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The views expressed are those of the author and do not necessarily reflect the views of ASPA as an organization.
By Bianca Easterly
September 13, 2016
For many U.S. college instructors, there is a laundry list of decisions that need to be made when designing (or updating) a course. For those of us who teach large-enrollment core and introductory courses, the method by which we will evaluate student learning is usually quite simple – multiple choice examinations. According to the National Center for Fair and Open Testing, instead of assigning other types of summative assessment techniques such as essays, presentations and oral examinations (as other economically advanced countries do), the U.S. is the only nation that primarily relies on multiple choice exams.
Multiple choice exams are the preferred assessment method for instructors because compared to the other techniques, they are fairly easy to produce (many textbooks come with test banks already stocked with exam questions so instructors don’t have to write them) and to grade (Scantron machines and testing centers make it possible to score many exams in mere minutes). And thanks to No Child Left Behind Act (NCLB), legislation passed during the Bush administration in 2002 designed to hold schools accountable for students’ performance, many of today’s college students have spent most of their academic careers taking standardized tests and they’ve learned to see it as the only reliable means of gauging material comprehension. Unmistakably, instructors benefit from the simplicity and ease of creating, administering and grading multiple choice exams and students may be conditioned to prefer them. But does this particularly type of assessment sufficiently prepare students for the workforce?
The pervasiveness of multiple choice exams in college courses stems from NCLB requirement that students as early as the third grade must sit for annual, high-stakes, standardized testing in subjects such as English language arts, science and mathematics until 12th grade. In an attempt to raise the performance of disadvantage students to their more affluent counterparts, the law mandated that schools had to get all of their students to a certain proficiency level in English and math by 2014 according to a standard on which each state defined and measured. Schools that continually missed their target faced a series of punishments including school closure, state intervention, charter school conversion or withholding of 10 percent of their Title I money. To ensure achievement, teachers had no choice but to devote significant amounts of classroom time to “teaching the test” which, as former U.S. Education Secretary Arne Duncan described as “sucking the oxygen out of public school classrooms.”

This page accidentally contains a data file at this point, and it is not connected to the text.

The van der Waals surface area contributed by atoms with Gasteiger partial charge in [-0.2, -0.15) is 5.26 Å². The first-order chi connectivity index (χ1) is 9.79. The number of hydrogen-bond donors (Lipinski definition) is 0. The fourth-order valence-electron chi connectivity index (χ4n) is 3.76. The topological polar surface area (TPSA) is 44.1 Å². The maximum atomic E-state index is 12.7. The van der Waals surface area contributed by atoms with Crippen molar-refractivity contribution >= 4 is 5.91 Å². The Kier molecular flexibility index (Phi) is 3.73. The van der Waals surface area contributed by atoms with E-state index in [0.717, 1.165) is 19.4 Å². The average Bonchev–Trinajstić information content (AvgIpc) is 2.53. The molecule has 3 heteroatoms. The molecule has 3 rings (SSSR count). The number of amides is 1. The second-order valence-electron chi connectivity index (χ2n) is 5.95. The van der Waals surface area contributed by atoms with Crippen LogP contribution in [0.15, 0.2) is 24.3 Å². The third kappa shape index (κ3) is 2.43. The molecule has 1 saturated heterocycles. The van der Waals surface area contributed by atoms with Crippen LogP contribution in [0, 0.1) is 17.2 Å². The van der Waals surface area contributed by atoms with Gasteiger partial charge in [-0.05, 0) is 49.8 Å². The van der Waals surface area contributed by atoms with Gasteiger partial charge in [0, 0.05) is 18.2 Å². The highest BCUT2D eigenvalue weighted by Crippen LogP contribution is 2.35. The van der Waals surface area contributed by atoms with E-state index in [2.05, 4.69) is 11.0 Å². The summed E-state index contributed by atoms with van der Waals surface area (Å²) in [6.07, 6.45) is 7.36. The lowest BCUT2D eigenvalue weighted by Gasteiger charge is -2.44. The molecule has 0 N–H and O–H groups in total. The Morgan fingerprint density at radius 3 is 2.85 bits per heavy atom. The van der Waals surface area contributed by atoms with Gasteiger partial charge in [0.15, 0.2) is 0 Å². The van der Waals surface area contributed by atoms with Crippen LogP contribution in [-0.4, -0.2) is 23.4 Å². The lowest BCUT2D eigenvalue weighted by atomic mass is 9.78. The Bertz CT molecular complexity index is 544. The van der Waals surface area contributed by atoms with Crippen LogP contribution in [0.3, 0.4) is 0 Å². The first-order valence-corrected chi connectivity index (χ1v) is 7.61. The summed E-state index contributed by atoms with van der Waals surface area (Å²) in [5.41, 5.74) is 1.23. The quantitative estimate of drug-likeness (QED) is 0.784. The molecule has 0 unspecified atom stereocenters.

In the absence of regular opportunities to develop critical or higher order thinking, writing or problem-solving skills, as Steven C. Ward, a professor of sociology at Western Connecticut State University, explains in his article, “No Child Left Behind Goes to College” students under NCLB are “the walking zombies of intensified testing and continuous assessment in their high schools where most of the joys of inquiry and learning have been eliminated from their curriculum.” As a result, students entering college today are conditioned to believe that test results are the only objective measure of knowledge. I can personally attest to the fact that administering multiple choice exams result in significantly less conversation with students who typically deem the most well-defined and comment filled rubric as subjective but unconditionally accept multiple choice exam instruments and the scores they earn without question.
One of the major consequences of the “multiple choice generation,” as The Guardian opinion writer Erika L. Sánchez calls the NCLB era for students, is that students graduate college without the skills needed to be marketable in today’s workforce. A study conducted by the American Association of Colleges and Universities finds that while 65 percent of college graduates believe they are proficient in writing, far fewer employers (27 percent) agree that today’s recent graduate possess the necessary written communication skills that are vital to their professional success. Of the 63,924 managers surveyed by Payscale to assess skills gaps of this year’s graduates, 60 percent of managers claim that new graduates seeking employment within their organization lacked critical thinking and problem-solving skills.
In 2015, the Obama administration replaced NCLB with Every Student Succeeds Act with the goal of providing a more flexible approach to student assessment and school accountability. States now have the discretion to decide how they assess students (e.g., one single assessment or smaller assessments throughout the year) and the kind of measurement instrument they’d like to use. Of course multiple choice exams will continue to be a useful tool for educators to evaluate student learning. However, the lessons learned from NCLB may lead colleges and universities to consider alternative methods to ensure that students are sufficiently prepared for the competitive job market. These methods could include internships, partnerships with corporations to advance job relevant skills and adjustments to course curriculum based on local employment demands.
Author: Bianca Easterly, Ph.D., MPA is an assistant professor in the department of political science at Lamar University. Dr. Easterly teaches undergraduate political science courses and graduate seminars in the Master of Public Administration program. She can be reached at [email protected]